DeYoung said the funding will help
the dance department stay connected
"We are really proud of what we are
able to do,' DeYoung said. "Now we
can just do a little bit more.'
Los Angeles Times
UNITED NATIONS - President
Clinton yesterday repeated his adminis-
tration's determination to block Boutros
Boutros-Ghali from a second term as
U.N. secretary-general, but supporters of
the embattled leader said he would not
withdraw from his fight to keep the job.
Clinton and Boutros-Ghali conferred
privately for 15 minutes and discussed a
host of world issues. But they omitted
the matter everyone else at the United
Nations is talking about: the U.S.
pledge to use its veto if necessary to
Asked if the veto had been discussed,
Clinton told reporters it had not because
Boutros-Ghali "knows our position is
firm and will not be changed."
White House spokesperson David
Johnson elaborated, saying, "It is clear
to the secretary-general that our deci-
sion to seek a new secretary-general is
irrevocable. There is no doubt in the
secretary-general's mind that we will
exercise our veto."
Asked if the United States intended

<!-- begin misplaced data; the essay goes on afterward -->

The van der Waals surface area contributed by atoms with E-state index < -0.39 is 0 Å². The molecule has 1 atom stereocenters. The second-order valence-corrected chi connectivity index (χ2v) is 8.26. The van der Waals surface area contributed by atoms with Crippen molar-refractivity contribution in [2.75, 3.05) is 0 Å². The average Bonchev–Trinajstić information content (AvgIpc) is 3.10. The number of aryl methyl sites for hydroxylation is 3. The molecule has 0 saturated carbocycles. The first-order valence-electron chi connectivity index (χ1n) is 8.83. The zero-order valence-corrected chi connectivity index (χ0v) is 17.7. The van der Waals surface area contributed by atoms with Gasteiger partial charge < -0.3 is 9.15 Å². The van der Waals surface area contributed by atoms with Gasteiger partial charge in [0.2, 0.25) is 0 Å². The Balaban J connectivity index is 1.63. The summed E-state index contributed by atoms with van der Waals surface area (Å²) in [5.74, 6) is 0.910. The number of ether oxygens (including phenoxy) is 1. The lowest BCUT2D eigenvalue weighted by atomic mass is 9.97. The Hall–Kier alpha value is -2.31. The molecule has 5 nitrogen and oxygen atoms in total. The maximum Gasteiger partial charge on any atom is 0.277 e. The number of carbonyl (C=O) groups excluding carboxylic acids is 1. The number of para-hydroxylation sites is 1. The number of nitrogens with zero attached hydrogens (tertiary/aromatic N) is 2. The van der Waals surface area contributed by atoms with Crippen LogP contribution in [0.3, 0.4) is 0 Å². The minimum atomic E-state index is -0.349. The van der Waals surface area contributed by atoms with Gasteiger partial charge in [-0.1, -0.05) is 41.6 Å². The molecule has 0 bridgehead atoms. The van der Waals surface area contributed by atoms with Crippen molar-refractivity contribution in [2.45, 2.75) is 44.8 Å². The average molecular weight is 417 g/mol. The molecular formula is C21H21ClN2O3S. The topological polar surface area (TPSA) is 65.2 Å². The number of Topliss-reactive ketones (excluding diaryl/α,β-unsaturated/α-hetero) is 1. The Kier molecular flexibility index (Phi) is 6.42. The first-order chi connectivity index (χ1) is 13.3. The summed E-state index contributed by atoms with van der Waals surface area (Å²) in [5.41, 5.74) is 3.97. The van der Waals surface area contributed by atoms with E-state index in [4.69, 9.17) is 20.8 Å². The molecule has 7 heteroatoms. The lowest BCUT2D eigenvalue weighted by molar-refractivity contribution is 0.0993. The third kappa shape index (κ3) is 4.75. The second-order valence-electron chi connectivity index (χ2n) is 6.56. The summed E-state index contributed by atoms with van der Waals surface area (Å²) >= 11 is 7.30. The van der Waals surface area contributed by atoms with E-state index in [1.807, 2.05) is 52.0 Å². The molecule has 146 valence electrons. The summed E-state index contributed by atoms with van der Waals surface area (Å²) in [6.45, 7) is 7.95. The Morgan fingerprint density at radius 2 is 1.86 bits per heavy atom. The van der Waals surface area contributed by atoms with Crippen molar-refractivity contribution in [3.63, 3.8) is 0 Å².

to renew its offer - rejected by
Boutros-Ghali months ago, then with-
drawn - to extend his term for one
year, Johnson said there will be "a new
secretary-general in 1997, the first of
U.N. spokesperson Sylvana Foa said the
two leaders, in their "business-like ses-
sion," talked about turmoil in Burundi,
refugees in Zaire, African development
and the problem of focusing public atten-
tion on the world's trouble spots.
The session came only three months
after the Clinton administration first
said it would employ its Security
Council veto if necessary to defeat
Boutros-Ghali's bid for another five-
year term. That declaration has stirred
up much U.N. resentment against the
United States and bolstered the once-
sagging popularity of Boutros-Ghali.
Clinton hints at
WASHINGTON - President
Clinton's refusal to rule out pardons for
his former Whitewater partners raised
storm warnings yesterday. Some
observers said a Whitewater pardon
would cause as much outrage as
President Ford's act of clemency toward
Clinton was noncommittal when
asked Monday about a potential post-
election pardon for Jim McDougal, his
former wife Susan McDougal and for-
mer Arkansas Gov. Jim Guy Tucker. He
said he would review such requests
"after there's an evaluation done by the
But that was enough to arouse strong
reaction from Republicans.
"It would be an unprecedented use of
the pardon power when you pardon
someone who is involved in a matter in
which you yourself are being investi-
gated," said Joseph diGenova, who was
U.S. attorney for the District of
Columbia in the Reagan and Bush-
administrations. He said it could be
grounds for impeachment and "would
doom his presidency - doom it, no
matter what his other accomplish-